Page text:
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Carolina Geranium

Carolina geranium (Geranium carolinianum) is a branching winter annual or biennial with long hairy stems that range from green to red. Leaves are hairy on both surfaces with various divided sections and bluntly toothed margins. The fibrous root system has a shallow taproot, and the plant usually has a maximum height under 12 inches. The flowers of Carolina geranium are found at the tips of stems and vary from white to pink with five petals. The seeds have a distinctive elongated beak which gives the plant its nickname, cranesbill.

Carolina geranium is found throughout South Carolina and commonly occurs in lawns, landscape beds, fields, and roadsides that receive minimal maintenance, as well as areas with poor, dry soils.

Carolina geranium (Geranium carolinianum) stems range from red to green, and the plant has a shallow taproot. Adam Gore, ©2019, Clemson Extension

Carolina geranium (Geranium carolinianum) stems range from red to green, and the plant has a shallow taproot.
Adam Gore, ©2019, Clemson Extension

The heavily dissected leaves of Carolina geranium (Geranium carolinianum) make it easy to recognize from other plant species. Adam Gore, ©2019, Clemson Extension

The heavily dissected leaves of Carolina geranium (Geranium carolinianum) make it easy to recognize from other plant species.
Adam Gore, ©2019, Clemson Extension

Cultural Control

To reduce the occurrence of Carolina geranium in lawns, maintain a healthy stand of turfgrass with proper fertilization, irrigation, and mowing practices. Due to the shallow taproot, Carolina geranium is easily pulled out. For more information on turfgrass maintenance, refer to HGIC 1216, Bermudagrass Yearly Maintenance Program; HGIC 1215, Centipedegrass Yearly Maintenance Program; HGIC 1217, Zoysiagrass Yearly Maintenance Program; HGIC 1218, St. Augustinegrass Yearly Maintenance Program; and HGIC 1219, Tall Fescue Maintenance Calendar.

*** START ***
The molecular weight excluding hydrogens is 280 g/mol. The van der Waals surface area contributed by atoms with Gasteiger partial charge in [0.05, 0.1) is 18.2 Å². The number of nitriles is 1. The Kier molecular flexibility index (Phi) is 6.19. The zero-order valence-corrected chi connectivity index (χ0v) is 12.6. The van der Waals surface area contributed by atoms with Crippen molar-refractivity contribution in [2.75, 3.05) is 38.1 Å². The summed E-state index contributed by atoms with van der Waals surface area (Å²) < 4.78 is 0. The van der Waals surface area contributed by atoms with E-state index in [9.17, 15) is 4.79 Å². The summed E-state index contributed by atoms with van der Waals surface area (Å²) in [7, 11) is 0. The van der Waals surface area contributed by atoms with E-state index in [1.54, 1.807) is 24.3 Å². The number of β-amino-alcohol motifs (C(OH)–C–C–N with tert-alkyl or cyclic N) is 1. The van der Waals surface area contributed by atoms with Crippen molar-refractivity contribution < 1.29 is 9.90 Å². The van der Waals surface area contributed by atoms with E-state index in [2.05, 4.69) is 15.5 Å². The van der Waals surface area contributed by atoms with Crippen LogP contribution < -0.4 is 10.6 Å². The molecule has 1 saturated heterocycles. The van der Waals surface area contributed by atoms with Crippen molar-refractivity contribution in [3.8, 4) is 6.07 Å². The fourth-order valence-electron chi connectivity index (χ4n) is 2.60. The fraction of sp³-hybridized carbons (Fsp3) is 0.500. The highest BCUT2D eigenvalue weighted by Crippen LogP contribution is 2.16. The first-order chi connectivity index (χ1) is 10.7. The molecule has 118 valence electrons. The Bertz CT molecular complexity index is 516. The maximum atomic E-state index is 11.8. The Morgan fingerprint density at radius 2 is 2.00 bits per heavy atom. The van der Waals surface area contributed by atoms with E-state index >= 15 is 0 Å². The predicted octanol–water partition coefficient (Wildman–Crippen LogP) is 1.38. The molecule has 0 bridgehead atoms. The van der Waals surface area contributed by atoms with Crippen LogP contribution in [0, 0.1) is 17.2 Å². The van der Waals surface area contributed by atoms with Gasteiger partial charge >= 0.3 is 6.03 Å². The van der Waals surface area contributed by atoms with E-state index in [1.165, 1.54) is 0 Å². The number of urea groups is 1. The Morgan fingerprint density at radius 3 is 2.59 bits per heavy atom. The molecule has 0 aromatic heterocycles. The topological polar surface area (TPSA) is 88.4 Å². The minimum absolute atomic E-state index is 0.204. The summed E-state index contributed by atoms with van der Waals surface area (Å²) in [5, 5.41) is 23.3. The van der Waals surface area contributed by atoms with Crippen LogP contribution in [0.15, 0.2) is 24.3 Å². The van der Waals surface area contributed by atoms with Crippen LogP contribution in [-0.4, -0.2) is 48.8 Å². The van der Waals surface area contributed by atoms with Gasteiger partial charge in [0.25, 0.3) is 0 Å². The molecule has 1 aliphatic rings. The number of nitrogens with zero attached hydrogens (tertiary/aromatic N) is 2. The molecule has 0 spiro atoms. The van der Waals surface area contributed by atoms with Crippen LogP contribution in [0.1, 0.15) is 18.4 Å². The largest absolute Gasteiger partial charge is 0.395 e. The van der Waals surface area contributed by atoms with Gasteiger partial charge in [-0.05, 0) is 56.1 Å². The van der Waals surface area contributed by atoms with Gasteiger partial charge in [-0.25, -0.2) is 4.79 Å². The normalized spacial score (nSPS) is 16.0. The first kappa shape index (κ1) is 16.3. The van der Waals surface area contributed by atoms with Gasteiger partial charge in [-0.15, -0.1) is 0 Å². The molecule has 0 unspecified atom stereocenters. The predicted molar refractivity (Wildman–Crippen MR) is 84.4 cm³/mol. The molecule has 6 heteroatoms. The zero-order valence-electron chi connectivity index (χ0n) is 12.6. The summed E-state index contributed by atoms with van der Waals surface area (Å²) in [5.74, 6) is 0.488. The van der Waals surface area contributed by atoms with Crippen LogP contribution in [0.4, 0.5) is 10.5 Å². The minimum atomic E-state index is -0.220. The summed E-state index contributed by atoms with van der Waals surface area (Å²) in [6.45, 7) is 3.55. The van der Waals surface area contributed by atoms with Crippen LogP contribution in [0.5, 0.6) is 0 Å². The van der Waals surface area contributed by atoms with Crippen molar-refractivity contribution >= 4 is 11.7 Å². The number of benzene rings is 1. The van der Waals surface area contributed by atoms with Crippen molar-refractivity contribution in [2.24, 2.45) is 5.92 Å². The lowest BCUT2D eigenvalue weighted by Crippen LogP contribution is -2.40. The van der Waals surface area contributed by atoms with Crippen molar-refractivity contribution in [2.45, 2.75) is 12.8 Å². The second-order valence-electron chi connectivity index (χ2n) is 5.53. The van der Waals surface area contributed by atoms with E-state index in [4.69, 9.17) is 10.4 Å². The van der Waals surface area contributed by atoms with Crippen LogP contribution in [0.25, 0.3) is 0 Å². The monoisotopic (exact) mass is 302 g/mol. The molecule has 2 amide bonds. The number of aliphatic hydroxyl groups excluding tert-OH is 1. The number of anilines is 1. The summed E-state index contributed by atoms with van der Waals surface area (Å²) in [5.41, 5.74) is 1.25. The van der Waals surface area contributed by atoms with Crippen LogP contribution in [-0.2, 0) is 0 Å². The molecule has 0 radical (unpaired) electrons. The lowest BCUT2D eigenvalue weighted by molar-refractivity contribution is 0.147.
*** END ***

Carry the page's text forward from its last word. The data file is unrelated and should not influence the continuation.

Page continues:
Chemical Control in Lawns

Before using any pesticide, be sure to read and follow all label directions. The label will specify any protective clothing, if necessary, which should be worn during herbicide mixing and application.

Several 3-way herbicides containing 2,4-D, mecoprop (MCPP), and dicamba are available to homeowners for post-emergent control of Carolina geranium. These products may also contain carfentrazone or sulfentrazone. Applications can be made at any time throughout the life cycle, but for best control, applications should be made at the seedling or immature stage to prevent seed development.

These products can be used to spot treat Carolina geranium in tall fescue, bermudagrass, and zoysiagrass lawns. Lawns containing centipedegrass or St. Augustinegrass may need reduced herbicide rates, which will be stated on the product label. Injury to centipedegrass and St. Augustinegrass may occur if these products are applied during the turfgrass spring green-up, i.e., the transition period between dormancy and active growth in spring, or if applied during excessively hot (>90 F) and dry weather during the summer. See Table 1 below for products.

Herbicide products containing atrazine can be used on centipedegrass and St. Augustinegrass for both pre-and post-emergent control. Rainfall or irrigation within 2 or 3 days following application may decrease the effectiveness on existing weeds. However, to prevent weed seed germination, rainfall or watering is necessary within 7-10 days of treatment to carry the herbicide into the soil, as atrazine products are absorbed by seedling roots. Do not apply atrazine in areas with a high water table or within two times the width of the drip line of desirable hardwood trees and shrubs. See Table 1 below for products.

The use of various pre-emergent herbicides can prevent the germination and emergence of Carolina geranium in lawns. To prevent seed germination, pre-emergent herbicides are applied in early fall and repeated 8 to 10 weeks later. Granular pre-emergent herbicides must be watered into the soil with ½ inch of irrigation or rainfall. Choose a pre-emergent herbicide that containing isoxaben or dithiopyr to prevent seed germination of Carolina geranium. See Table 2 below.

Note that broadleaf, post-emergent herbicides have the potential to harm desirable landscape plants. To avoid damage do not allow spray to contact desirable plants or their root zones. Avoid applications during windy conditions. Keep the sprayer nozzle close to the ground, adjust the nozzle tip for a coarse spray, and use a nozzle hood to prevent off-target damage. For more information on avoiding and identifying herbicide damage to landscape plants, please see HGIC 2349, Herbicide Damage to Landscape Plants.